Highway 90 West - a trip into the past of the Old West

9/24/2016; San Antonio to Marathon, Tx

A lot of straight road barely interupted with remarkably similar small towns.

My next planned stop is Big Bend National Park.  My last visit, in 1999, was cut short when my friend got heat exhaustion on a hike.  I've wanted to go back ever since.  But to get there, I have about 350 miles of Southwest Texas to drive - Texas is a really, really big state!

Highway 90 consists of miles and miles of road running alongside rail road tracks.  The railroad, crossing a large part of the southwest was completed in the late 1880's.  A bunch of small towns and, I presume, the highway, sprang up next to the tracks.  

The small towns seemed a lot alike.  South of the tracks and Hwy 90 I found the usual fast-food joints, gas stations and markets.  North of the tracks would be the historic downtown - buildings so old that I half expected to hear the sound of spurs as I strolled down the dusty sidewalks.

Between towns, I was kept company by circling turkey vultures and ravens.  I imagine they find a lot of fast food along the road too.

Amistad National Recreation Area.

Del Rio is right on the border with Mexico.  So, it makes sense that the Amistad Dam was a joint project between the US and Mexico.  The resulting reservoirs back up into 3 rivers: The Rio Grande arm extends up the river 78 miles, The Pecos River arm extends up the river 14 miles, The Devils River arm extends up the river 25 miles.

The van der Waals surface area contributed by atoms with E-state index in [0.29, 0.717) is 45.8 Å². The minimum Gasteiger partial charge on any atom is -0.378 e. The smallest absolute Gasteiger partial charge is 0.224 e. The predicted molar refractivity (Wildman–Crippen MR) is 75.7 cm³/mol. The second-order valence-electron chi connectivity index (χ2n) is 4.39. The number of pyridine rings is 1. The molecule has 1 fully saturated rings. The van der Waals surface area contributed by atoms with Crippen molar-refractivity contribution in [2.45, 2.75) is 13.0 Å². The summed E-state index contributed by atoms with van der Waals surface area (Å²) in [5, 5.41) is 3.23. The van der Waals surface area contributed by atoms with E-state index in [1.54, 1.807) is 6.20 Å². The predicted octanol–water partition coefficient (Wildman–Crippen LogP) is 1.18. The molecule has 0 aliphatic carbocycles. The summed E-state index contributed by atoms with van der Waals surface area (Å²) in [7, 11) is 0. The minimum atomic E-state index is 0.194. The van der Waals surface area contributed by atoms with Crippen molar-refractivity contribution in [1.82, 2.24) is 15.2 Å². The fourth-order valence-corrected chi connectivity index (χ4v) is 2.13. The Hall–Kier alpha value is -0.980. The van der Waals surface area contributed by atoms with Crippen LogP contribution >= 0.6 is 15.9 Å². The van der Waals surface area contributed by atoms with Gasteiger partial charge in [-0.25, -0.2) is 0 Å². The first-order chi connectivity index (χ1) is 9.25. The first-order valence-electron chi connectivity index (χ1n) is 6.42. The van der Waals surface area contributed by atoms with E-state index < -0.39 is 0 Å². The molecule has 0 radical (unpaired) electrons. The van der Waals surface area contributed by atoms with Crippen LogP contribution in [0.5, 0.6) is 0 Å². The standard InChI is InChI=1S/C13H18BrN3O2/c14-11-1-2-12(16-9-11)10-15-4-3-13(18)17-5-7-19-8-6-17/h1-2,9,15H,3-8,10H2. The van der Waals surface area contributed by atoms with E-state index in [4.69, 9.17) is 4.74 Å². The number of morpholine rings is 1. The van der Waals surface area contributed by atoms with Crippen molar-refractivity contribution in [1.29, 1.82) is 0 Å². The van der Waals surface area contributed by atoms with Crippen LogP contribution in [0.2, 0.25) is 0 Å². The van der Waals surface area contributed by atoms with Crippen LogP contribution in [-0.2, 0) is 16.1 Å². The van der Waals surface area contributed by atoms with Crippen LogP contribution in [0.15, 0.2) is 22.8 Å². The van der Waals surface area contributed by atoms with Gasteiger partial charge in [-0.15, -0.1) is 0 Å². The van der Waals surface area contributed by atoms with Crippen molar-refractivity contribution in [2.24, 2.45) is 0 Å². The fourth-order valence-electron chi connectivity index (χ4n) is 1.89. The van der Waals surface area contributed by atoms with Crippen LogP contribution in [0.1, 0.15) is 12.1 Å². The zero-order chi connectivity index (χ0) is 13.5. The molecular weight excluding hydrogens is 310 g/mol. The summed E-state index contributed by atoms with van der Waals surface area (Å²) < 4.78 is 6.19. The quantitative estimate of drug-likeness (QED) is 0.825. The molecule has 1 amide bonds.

Total shoreline is 851 miles (compared with entire Texas coastline of 367 miles).

In the summer, when temperatures reach 100 degrees F, the reservoirs can lose 131 million gallons of water each day - amazing!

I stayed in an RV Park right across the road from the lake.  I enjoyed the swimming pool and on-site laundromat.

Langtry, Tx  -  Home of Judge Roy Bean

Traveling through Langtry, one can easily imagine life in the late 1800's.  The Chihuahuan desert seems timeless, even as I know that the landscape has been transformed (and not in a good way) by over-grazing and hunting. Still, the hills, the cactus, and the endless blue sky must be much the same as it was a hundred years ago.

Marathon, Tx

Marathon, Tx is where I will leave Hwy 90 and drop down into Big Bend National Park.  Marathon is quite small but very picturesque.  Lots of stucco and cactus.

Marathon RV Park and Motel, where I'm staying.

Marathon RV Park and motel

Outdoor cafe at the RV Park

Central courtyard

Marathon - the Gage Hotel has been here since 1887.

Outside patio at the hotel

The Gage Garden is open to the public and good for at least an hour.  In addition to the central garden, there are a couple paths out into the desert featuring native plants.

There were lots of small nooks with private seating as well as larger gazebos and areas that could serve to host weddings or other large groups.

Well, it would hardly be Texas if there wasn't a cow!

This is apparently the season for butterfly migrations in Texas - for 2 weeks, I've been surrounded by several different varieties of butterflies - thousands and thousands.  Sometimes while driving, it seemed like it was snowing from the number of butterflies in the air.  Today, these gardens were full of small yellow butterflies and larger black butterflies. 

No comments:

Post a Comment

We Love Comments!!